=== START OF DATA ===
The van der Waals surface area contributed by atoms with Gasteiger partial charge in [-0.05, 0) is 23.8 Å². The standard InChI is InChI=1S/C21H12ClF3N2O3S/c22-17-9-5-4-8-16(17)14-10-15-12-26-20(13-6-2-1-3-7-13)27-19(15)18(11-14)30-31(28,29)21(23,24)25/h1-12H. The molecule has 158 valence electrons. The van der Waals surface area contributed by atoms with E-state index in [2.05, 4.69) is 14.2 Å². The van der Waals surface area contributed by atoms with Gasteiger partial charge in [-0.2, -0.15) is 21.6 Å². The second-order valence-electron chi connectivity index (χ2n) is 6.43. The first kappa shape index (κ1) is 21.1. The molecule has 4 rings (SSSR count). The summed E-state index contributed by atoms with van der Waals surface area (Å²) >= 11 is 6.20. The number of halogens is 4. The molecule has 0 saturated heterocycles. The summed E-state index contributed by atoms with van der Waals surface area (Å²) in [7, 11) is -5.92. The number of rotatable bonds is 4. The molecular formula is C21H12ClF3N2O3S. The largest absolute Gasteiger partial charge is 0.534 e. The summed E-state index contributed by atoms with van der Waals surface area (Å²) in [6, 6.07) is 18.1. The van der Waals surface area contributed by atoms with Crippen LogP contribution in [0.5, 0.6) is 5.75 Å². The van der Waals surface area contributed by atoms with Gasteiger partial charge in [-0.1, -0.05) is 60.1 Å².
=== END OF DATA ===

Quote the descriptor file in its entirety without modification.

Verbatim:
The van der Waals surface area contributed by atoms with Gasteiger partial charge in [-0.05, 0) is 23.8 Å². The standard InChI is InChI=1S/C21H12ClF3N2O3S/c22-17-9-5-4-8-16(17)14-10-15-12-26-20(13-6-2-1-3-7-13)27-19(15)18(11-14)30-31(28,29)21(23,24)25/h1-12H. The molecule has 158 valence electrons. The van der Waals surface area contributed by atoms with E-state index in [2.05, 4.69) is 14.2 Å². The van der Waals surface area contributed by atoms with Gasteiger partial charge in [-0.2, -0.15) is 21.6 Å². The second-order valence-electron chi connectivity index (χ2n) is 6.43. The first kappa shape index (κ1) is 21.1. The molecule has 4 rings (SSSR count). The summed E-state index contributed by atoms with van der Waals surface area (Å²) >= 11 is 6.20. The number of halogens is 4. The molecule has 0 saturated heterocycles. The summed E-state index contributed by atoms with van der Waals surface area (Å²) in [7, 11) is -5.92. The number of rotatable bonds is 4. The molecular formula is C21H12ClF3N2O3S. The largest absolute Gasteiger partial charge is 0.534 e. The summed E-state index contributed by atoms with van der Waals surface area (Å²) in [6, 6.07) is 18.1. The van der Waals surface area contributed by atoms with Crippen LogP contribution in [0.5, 0.6) is 5.75 Å². The van der Waals surface area contributed by atoms with Gasteiger partial charge in [-0.1, -0.05) is 60.1 Å².